Identifying gaps in infection prevention practices may yield opportunities for improved patient safety, according to a survey.
Ascension Health, the nations largest nonprofit healthcare system with hospitals and related healthcare facilities in 23 states and Washington, D.C., conducted a 96-question survey of 71 member hospitals to evaluate infection control processes for catheter-associated urinary tract infections, central line-associated bloodstream infections, ventilator-associated pneumonia and surgical-site infections.
The survey questions addressed policies for placement and maintenance of devices, surgical procedures, evaluation of healthcare workers competencies and outcomes evaluation. Results were scheduled for publication in the November issue of the American Journal of Infection Control, the official publication of the Association for Professionals in Infection Control and Epidemiology.
The effort was undertaken as part of Ascension Healths participation as a Hospital Engagement Network in the Partnership for Patients program, a federally funded effort to help improve the quality, safety and affordability of healthcare for all Americans with a goal of decreasing preventable hospital-acquired conditions by 40% and hospital readmissions by 20%.
According to the survey results, the majority of hospitals had infection prevention policies in place for the use of devices, surgery, hand hygiene and multidrug-resistant organisms. However, only 28 of 71 (39.4%) reported having policies relating to antimicrobial stewardship, such as antimicrobial restrictions.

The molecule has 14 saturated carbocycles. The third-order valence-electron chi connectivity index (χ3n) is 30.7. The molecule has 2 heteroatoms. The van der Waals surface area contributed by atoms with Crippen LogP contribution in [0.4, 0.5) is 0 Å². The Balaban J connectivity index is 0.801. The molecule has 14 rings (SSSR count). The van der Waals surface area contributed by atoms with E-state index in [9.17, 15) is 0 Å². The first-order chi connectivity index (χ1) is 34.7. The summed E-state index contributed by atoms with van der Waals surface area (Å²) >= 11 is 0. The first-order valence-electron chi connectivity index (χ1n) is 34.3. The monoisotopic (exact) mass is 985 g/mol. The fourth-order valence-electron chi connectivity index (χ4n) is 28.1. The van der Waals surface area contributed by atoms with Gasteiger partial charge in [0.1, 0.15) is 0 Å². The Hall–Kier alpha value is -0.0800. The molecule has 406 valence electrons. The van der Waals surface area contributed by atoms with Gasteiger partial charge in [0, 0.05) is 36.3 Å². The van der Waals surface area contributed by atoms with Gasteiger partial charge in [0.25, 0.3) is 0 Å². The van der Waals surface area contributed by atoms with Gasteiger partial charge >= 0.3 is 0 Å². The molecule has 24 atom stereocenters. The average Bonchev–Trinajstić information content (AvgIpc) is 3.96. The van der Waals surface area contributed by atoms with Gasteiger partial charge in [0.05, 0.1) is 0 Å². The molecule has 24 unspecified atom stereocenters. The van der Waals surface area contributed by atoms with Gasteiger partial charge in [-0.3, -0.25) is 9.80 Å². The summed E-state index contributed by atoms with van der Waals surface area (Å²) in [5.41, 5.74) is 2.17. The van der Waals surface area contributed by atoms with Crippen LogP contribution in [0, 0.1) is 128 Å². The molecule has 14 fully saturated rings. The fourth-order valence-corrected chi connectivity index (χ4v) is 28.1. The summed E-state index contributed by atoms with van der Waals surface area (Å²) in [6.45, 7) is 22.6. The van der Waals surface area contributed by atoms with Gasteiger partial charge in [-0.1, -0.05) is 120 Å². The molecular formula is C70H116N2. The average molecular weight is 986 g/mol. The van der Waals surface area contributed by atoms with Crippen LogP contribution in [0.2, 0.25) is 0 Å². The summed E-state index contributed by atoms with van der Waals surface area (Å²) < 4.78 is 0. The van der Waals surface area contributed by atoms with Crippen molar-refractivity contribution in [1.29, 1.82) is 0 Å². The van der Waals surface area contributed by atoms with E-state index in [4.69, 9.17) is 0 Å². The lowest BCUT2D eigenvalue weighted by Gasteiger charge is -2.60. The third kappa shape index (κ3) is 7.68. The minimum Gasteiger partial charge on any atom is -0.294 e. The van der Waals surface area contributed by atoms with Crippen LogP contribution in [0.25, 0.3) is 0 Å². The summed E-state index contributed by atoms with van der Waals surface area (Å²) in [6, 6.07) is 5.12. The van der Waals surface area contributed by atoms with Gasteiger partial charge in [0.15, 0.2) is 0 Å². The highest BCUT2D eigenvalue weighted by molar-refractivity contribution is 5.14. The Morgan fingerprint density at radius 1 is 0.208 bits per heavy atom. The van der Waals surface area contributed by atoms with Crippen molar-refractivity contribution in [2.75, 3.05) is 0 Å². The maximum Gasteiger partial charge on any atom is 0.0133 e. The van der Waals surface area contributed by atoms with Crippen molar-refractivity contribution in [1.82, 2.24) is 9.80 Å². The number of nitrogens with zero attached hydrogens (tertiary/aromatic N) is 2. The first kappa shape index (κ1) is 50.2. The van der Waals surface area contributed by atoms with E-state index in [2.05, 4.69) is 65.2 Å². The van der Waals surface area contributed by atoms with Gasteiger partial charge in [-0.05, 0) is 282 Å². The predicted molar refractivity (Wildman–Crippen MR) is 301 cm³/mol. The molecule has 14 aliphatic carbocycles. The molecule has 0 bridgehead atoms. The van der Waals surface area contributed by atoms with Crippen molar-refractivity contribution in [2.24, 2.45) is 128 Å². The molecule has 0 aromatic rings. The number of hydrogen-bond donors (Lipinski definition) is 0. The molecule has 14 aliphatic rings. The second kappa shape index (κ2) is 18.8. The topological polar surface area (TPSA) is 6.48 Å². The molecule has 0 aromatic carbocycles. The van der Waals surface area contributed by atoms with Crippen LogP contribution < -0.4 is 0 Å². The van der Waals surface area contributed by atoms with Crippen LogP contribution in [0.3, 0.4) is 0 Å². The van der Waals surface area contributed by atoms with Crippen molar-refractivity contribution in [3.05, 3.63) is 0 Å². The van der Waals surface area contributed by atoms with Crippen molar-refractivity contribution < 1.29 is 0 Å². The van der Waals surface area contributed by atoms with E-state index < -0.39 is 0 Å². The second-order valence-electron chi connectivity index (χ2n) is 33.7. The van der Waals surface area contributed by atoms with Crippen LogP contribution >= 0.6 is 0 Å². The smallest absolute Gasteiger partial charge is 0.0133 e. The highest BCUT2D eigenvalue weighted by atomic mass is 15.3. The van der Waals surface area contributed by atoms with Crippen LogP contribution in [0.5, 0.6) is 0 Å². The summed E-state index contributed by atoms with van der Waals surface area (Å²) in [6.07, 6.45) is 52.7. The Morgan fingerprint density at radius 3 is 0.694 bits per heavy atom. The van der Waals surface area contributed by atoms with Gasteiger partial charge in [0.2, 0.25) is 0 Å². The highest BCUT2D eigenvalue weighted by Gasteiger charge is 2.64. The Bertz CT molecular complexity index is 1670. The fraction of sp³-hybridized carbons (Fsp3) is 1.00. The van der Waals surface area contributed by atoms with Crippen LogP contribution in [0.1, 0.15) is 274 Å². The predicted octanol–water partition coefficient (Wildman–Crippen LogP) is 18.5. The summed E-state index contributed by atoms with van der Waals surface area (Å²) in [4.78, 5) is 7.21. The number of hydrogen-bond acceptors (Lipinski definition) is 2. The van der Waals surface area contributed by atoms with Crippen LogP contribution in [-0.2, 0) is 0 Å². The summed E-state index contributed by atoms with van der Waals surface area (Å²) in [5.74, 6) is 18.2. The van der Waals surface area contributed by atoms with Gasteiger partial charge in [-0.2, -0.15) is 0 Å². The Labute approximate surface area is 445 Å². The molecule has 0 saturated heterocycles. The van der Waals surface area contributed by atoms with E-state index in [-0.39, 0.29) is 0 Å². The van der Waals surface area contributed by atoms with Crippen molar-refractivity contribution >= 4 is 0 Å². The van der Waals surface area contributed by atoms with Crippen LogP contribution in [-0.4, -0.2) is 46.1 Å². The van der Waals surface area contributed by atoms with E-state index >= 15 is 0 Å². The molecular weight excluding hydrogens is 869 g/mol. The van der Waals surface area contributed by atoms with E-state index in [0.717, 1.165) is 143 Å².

Practices to reduce device risk varied between hospitals. For example, the use of bladder scanners to assess for urinary retention was more available in medium and large hospitals compared with smaller ones. In addition, while more than three-quarters of hospitals had a nurse-driven protocol for determining need for a urinary catheter, only 26.8% of nurses and 11.3% of patient care technicians received annual training on how to properly place and maintain urinary catheters.
To reduce the risk of CLABSI, 94.4% of hospitals reported using an insertion checklist. However, according to the survey, only 59.2% used the checklist more than 90% of the time and only 40.8% provided annual training for nurses on placing and maintaining venous catheters. Very few hospitals used electronic reminders to help nurses (8.5%) and physicians (1.4%) evaluate catheter need.
Hospitals evaluated outcomes for CAUTI, CLABSI, VAP and SSI, with root-cause analysis predominantly occurring for cases of CLABSI and VAP. Surgeon-specific SSI rates, a tool that may be important in helping surgeons prioritize infection prevention efforts, were calculated and discussed with surgeons in only two-thirds of the hospitals.
We suggest that individual hospitals evaluate their policies, processes and practices prior to implementing interventions to establish a baseline for comparative purposes, to reduce infection and base their action on the gaps identified, the authors stated. We believe that identifying the gaps and addressing them as a system will help lead to marked improvements in safety for our patients.